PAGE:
Gold was little changed on Friday below a three-week peak hit the day before, pressured by rising stock markets but remaining on track for a third straight weekly gain after the U.S. Federal Reserve said there would be no further interest rate hikes this year.
Spot gold was up about 0.1 percent at $1,311.06 per ounce as of 0833 GMT, while U.S. gold futures gained 0.3 percent to $1,310.80 an ounce.
Spot prices rose to their highest since Feb. 28 at $1,320.22 on Thursday, before paring gains to end the day down 0.2 percent.
"There was lot of profit-taking in gold after yesterday's big jump and investors went into equity markets," said Brian Lan, managing director at dealer GoldSilver Central in Singapore.
Asian shares rose to 6-1/2-month highs after upbeat U.S. data and optimism in the tech sector lifted Wall Street stocks.
Gold is still on track for a third straight weekly gain, up about 0.7 percent so far this week.
"Technically, gold is getting good support at the $1,300 price level and fundamentally, the Fed not rising rates this year is a strong signal for gold," said Peter Fung, head of dealing at Wing Fung Precious Metals in Hong Kong.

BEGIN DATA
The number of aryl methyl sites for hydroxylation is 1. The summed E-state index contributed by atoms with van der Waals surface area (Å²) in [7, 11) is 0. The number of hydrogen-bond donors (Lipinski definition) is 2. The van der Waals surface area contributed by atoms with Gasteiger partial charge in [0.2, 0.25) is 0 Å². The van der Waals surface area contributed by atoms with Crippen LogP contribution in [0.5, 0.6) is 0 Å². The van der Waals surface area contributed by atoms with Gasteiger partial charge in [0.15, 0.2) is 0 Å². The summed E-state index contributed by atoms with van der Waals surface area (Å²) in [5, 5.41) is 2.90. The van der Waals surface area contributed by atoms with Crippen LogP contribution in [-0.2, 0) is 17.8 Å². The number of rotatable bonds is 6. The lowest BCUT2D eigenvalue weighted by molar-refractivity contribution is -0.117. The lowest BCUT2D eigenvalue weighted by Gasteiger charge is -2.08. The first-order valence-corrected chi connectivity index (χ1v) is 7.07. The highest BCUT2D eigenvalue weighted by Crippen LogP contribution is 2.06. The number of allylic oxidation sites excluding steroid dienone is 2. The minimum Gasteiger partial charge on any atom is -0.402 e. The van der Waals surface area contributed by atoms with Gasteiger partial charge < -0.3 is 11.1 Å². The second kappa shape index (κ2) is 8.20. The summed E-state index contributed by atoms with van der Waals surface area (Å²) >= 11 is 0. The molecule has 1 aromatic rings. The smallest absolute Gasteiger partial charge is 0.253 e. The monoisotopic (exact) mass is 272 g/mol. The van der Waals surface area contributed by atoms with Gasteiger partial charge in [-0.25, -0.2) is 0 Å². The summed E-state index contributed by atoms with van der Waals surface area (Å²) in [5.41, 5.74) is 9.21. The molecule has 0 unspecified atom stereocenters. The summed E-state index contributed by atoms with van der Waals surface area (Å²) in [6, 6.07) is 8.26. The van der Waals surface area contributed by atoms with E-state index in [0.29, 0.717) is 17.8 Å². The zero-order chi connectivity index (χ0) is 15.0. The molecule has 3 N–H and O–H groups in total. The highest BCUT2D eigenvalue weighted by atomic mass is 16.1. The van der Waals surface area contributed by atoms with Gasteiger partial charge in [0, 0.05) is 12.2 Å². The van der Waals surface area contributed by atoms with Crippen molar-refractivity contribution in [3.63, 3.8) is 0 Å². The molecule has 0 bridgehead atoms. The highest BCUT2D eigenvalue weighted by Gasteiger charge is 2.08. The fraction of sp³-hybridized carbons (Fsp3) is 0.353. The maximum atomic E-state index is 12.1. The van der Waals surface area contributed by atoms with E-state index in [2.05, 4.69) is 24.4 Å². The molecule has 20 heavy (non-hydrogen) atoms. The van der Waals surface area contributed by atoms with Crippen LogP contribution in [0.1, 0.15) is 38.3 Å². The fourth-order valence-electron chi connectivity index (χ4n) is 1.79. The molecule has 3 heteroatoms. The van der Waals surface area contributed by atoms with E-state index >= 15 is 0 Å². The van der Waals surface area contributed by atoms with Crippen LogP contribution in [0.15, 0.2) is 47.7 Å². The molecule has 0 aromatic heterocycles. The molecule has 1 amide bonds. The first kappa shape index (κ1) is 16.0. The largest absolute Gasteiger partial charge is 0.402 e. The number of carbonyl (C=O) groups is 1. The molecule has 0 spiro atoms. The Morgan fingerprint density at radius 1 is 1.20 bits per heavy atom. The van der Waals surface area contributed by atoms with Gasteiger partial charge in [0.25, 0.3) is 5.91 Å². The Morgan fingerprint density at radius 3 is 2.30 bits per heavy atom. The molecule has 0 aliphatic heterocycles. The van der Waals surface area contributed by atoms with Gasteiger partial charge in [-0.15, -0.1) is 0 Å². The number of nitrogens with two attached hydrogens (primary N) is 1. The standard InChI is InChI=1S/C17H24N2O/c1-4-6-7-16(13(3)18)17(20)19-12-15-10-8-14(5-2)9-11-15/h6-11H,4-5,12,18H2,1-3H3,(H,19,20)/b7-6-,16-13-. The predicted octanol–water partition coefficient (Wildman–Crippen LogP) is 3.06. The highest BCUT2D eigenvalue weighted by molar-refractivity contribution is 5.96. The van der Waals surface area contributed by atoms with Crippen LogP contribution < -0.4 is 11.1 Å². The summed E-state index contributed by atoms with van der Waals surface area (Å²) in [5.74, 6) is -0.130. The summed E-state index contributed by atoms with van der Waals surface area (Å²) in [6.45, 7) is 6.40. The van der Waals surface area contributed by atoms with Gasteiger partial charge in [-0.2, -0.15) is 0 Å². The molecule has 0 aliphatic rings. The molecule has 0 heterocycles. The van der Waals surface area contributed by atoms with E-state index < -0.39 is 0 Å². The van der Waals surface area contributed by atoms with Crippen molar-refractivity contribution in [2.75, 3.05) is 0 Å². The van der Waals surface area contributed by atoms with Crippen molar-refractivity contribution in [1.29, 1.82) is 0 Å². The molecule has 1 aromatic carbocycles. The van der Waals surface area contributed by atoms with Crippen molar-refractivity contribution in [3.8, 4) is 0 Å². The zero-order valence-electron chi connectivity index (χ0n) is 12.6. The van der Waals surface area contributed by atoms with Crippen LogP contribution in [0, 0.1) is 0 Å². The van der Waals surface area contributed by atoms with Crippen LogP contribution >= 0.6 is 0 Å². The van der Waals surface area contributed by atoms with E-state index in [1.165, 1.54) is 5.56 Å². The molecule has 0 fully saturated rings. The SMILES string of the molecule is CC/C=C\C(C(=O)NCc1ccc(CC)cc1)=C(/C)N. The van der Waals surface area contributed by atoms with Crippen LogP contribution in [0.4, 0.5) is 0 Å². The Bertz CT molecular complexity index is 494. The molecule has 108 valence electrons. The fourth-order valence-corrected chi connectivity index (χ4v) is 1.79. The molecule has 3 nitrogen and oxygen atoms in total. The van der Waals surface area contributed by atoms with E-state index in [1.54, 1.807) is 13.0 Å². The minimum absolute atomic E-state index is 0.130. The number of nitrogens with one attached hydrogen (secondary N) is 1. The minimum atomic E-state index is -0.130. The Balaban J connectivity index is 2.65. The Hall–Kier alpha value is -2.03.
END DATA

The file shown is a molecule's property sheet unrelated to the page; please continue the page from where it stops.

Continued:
The Fed earlier this week brought its three-year drive to tighten monetary policy to an abrupt end, abandoning projections for any interest rate hikes this year.
"Gold should push higher, especially once the Brexit uncertainty lifts (as it seems to be doing), allowing the dollar to resume its downward drift, especially now that the Fed has sidelined itself on the rate front," INTL FCStone analyst Edward Meir said in a note.
The dollar eased against sterling after the European Union agreed to delay Britain's exit from the organisation, and was down 0.2 percent against its key rivals. [USD/]
EU leaders have given Prime Minister Theresa May two weeks' reprieve, until April 12, before Britain could lurch out of the EU if she fails to persuade lawmakers to back the withdrawal treaty she concluded with Brussels.
Among the other precious metals, spot palladium dipped about 0.1 percent to $1,607.50 per ounce, after touching an all-time high of $1,620.53 in the previous session.
Concerns about a deep supply deficit and increased speculative buying interest in the market have pushed palladium prices to record levels, analysts said.
Silver gained 0.2 percent to $15.49 per ounce, while platinum was up 0.2 percent at $860.23 per ounce.
Both the autocatalyst metals, palladium and platinum, are up about 3 percent so far this week.